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Changing Contexts

In kernel-mode debugging, there are many processes, threads, and sometimes user sessions that are executing at the same time. Therfore, phrases such as "virtual address 0x80002000" or "the eax register" are ambiguous. You must specify the context in which such phrases can be understood.

The debugger has five different contexts that you can set while you are debugging:

  1. The session context indicates the default user session. (This context applies to only Microsoft Windows XP and later versions of Windows. These operating systems allow multiple logon sessions to coexist.)

  2. The process context determines how the debugger interprets virtual addresses.

  3. The user-mode address context is almost never set directly. This context is automatically set when you change the process context.

  4. The register context determines how the debugger interprets registers and also controls the results of a stack trace. This context is also known as the thread context, although that term is not completely accurate. An explicit context is also a type of register context. If you specify an explicit context, that context is used instead of the current register context.

  5. The local context determines how the debugger interprets local variables. This context is also known as the scope.

Session Context

In Windows XP and later versions of Windows, multiple logon sessions can run at the same time. Each logon session has its own processes.

The !session extension displays all logon sessions or changes the current session context.

The session context is used by the !sprocess and !spoolused extensions when the session number is entered as "-2".

When the session context is changed, the process context is automatically changed to the active process for that session.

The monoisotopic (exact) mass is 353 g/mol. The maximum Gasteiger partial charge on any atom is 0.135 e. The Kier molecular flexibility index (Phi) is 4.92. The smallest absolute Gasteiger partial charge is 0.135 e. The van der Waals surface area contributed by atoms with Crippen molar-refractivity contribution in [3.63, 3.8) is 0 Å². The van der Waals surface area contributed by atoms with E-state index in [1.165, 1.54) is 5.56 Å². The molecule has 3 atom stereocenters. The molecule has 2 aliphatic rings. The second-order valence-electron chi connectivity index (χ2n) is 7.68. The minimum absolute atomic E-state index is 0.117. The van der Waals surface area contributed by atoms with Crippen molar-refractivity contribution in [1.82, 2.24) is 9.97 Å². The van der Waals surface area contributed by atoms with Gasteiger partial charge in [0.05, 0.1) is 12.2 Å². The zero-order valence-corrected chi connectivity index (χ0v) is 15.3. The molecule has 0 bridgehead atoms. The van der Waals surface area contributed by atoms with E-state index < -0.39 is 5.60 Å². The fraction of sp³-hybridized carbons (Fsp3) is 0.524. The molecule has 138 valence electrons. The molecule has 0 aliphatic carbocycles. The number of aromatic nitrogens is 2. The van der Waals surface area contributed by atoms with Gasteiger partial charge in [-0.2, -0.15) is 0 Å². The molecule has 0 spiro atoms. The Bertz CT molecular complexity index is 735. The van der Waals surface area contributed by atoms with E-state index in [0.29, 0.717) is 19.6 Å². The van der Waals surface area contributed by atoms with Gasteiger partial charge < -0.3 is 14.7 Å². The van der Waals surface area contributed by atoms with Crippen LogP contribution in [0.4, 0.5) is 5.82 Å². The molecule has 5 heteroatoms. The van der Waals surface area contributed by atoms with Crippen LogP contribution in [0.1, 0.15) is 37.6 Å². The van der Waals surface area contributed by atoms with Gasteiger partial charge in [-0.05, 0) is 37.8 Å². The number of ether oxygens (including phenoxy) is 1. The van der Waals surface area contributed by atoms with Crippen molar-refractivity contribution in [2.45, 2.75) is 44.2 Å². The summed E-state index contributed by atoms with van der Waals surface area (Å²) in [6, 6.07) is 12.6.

Process Context

Each process has its own page directory that records how virtual addresses are mapped to physical addresses. When any thread within a process is executing, the Windows operating system uses this page directory to interpret virtual addresses.

During user-mode debugging, the current process determines the process context. Virtual addresses that are used in debugger commands, extensions, and debugging information windows are interpreted by using the page directory of the current process.

During kernel-mode debugging, you can set the process context by using the .process (Set Process Context) command. Use this command to select which process's page directory is used to interpret virtual addresses. After you set the process context, you can use this context in any command that takes addresses. You can even set breakpoints at this address. By including a /i option in the .process command to specify invasive debugging, you can also use the kernel debugger to set breakpoints in user space.

You can also set user-mode breakpoints from the kernel debugger by using a process-specific breakpoint on a kernel-space function. Set strategic breakpoints and wait for the appropriate context to come up.

The user-mode address context is part of the process context. Typically, you do not have to set the user-mode address context directly. If you set the process context, the user-mode address context automatically changes to the directory base of the relevant page table for the process. However, on an Itanium-based processor, a single process might have more than one page directory. In this situation, you can use the .context (Set User-Mode Address Context) command to change the user-mode address context.

When you set the process context during kernel-mode debugging, that process context is retained until another .process command changes the context. The user-mode address context is also retained until a .process or .context command changes it. These contexts are not changed when the target computer executes, and they are not affected by changes to the register context or the local context.

Register Context

Each thread has its own register values. These values are stored in the CPU registers when the thread is executing and are stored in memory when another thread is executing.